“Geographically, Los Angeles is the melting pot of the nation,” says Allbaugh, 55. “The Pentecostal numbers are growing among Hispanics. We have a great opportunity right in front of us.”
Theology Department Chair John Mark Robeck, 47, says Hispanic emphasis is more than a classroom experience.
Students have the opportunity to serve internships at a variety of churches and parachurch organizations, ranging from Templo Calvario, an AG Southern Pacific District megachurch in Santa Ana, to Enlace, an Irvine-based organization that equips congregations in Latin America.
The curriculum has been reshaped to affirm and nurture Hispanic students who may sense a ministry calling. Robeck, who is fluent in Spanish, points out that Vanguard’s curriculum now includes courses on Latin America theology, post-colonial theology, and race and religion in America. Robeck, a former AG world missionary in El Salvador, leads student study teams back to the country for entrepreneurial community transformation projects. Robeck, a 1998 Vanguard alumnus, joined the faculty in 2017.
The recent upsurge in Hispanic enrollment means there is a higher ratio of Hispanic students versus Hispanic faculty. But Beals says when a faculty vacancy arises, the hiring process will reflect a qualified pool of candidates that includes Hispanics.
“Diversity is not the leading issue in hiring, but we open the door for candidates across a broad spectrum of indicators,” Beals says.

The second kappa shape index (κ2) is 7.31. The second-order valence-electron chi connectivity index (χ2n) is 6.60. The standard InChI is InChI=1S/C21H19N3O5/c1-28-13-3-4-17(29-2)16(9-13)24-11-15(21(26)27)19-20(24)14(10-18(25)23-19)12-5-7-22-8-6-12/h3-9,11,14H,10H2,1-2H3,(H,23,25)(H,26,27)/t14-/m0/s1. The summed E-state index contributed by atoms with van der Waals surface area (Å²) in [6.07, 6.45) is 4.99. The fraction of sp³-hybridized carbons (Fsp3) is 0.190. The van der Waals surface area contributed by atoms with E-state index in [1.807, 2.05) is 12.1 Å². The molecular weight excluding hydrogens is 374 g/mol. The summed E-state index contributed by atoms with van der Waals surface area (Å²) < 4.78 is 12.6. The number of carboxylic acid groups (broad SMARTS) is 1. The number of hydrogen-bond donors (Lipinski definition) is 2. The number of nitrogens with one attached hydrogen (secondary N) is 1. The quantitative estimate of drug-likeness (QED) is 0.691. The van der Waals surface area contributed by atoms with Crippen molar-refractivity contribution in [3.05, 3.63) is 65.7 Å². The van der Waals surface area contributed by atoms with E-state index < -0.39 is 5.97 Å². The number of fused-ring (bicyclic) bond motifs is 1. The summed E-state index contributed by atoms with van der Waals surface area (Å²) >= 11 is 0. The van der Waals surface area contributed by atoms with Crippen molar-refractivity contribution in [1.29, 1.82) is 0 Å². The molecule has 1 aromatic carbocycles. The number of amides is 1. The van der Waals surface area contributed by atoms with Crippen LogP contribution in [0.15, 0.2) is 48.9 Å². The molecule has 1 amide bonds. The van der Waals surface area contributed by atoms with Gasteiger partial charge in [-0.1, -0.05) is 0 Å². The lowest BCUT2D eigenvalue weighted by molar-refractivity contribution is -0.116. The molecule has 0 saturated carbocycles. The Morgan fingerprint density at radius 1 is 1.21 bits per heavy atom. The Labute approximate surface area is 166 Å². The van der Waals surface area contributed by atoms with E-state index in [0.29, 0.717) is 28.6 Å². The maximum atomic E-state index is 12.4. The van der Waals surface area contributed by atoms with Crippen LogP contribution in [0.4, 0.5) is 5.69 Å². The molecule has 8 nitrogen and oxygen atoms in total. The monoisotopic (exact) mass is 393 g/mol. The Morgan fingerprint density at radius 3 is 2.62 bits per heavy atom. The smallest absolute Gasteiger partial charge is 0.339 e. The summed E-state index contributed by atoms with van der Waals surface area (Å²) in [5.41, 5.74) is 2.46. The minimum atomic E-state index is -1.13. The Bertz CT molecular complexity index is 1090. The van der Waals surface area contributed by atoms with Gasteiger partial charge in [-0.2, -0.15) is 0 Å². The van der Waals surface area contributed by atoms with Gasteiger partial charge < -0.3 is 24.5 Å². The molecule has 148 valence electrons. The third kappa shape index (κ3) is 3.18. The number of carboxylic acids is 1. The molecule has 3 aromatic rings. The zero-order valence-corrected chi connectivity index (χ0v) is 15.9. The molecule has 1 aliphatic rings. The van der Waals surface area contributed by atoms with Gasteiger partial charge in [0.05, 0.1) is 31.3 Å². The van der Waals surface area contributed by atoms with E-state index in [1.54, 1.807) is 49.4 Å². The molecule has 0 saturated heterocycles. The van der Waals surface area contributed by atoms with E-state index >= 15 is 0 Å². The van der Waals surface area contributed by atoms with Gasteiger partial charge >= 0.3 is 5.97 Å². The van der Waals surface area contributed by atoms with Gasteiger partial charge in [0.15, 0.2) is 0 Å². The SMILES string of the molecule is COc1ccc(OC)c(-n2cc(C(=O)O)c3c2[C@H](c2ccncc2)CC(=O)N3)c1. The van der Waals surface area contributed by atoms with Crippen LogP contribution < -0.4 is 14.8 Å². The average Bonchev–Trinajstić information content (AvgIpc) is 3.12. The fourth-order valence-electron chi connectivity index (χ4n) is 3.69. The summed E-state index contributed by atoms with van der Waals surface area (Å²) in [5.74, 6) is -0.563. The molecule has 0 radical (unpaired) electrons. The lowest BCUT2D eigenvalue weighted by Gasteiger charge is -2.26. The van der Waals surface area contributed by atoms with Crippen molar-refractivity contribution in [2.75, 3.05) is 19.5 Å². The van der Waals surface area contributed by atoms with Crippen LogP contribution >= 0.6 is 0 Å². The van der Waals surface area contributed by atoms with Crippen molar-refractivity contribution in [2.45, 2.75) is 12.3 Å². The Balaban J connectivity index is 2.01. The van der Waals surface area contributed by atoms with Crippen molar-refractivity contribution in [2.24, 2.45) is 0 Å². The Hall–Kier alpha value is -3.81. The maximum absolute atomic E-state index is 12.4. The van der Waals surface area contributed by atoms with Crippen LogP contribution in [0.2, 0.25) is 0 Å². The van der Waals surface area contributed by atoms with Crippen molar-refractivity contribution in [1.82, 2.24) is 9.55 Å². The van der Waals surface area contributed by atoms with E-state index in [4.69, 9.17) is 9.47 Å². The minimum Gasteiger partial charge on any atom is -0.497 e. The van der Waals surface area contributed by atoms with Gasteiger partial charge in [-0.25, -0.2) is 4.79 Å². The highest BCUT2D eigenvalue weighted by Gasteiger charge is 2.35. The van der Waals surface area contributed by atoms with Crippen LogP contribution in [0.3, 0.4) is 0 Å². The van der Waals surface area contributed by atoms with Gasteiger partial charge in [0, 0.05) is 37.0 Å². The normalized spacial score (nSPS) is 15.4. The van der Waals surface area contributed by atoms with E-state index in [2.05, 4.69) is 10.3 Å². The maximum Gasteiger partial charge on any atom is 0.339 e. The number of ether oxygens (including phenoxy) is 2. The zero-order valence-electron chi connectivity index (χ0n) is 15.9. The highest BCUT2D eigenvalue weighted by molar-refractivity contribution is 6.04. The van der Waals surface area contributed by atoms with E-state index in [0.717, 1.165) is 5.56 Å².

Theology majors have opportunities to intern at a plethora of Hispanic congregations in the area, both from the SoCal Network and Southern Pacific District.
CALLED TO VANGUARD
Ezequiel Talavera, a junior from Lawndale, California, is an outreach chaplain on campus, often overseeing chapel services. His Guatemalan-Mexican parents, Frank and Mabel Talavera, are pastors at Mission Ebenezer Family Church, a Hispanic megachurch in Carson.
But after high school, Ezequiel spent a couple of years apart from God, “deep into sin and shame.” Although he long had sensed a ministry calling, Talavera instead wallowed in frequent drug use, content to work in a fast-food restaurant. His sister, Melinda, a Vanguard graduate, invited him to a young adults ministry retreat. There, he says, the Lord told him to attend Vanguard.
Talavera says he received a word from the Lord through his sister: God says the prayers of your mother and grandmother are no longer working for you; it’s time for you to do something for Me. Another retreat attendee then told him the Lord would use him to reach youth. Talavera, 21 at the time, recommitted his life to the Lord that night. Yet obstacles remained.
“I didn’t do so great in high school; I barely graduated,” says the good-natured Talavera. “I didn’t get my financial aid because of my age and grades.”
Nevertheless, he gained admission, and his grades improved. Professors encouraged him.
“Vanguard is very good at building up those who have been called into ministry,” Talavera says.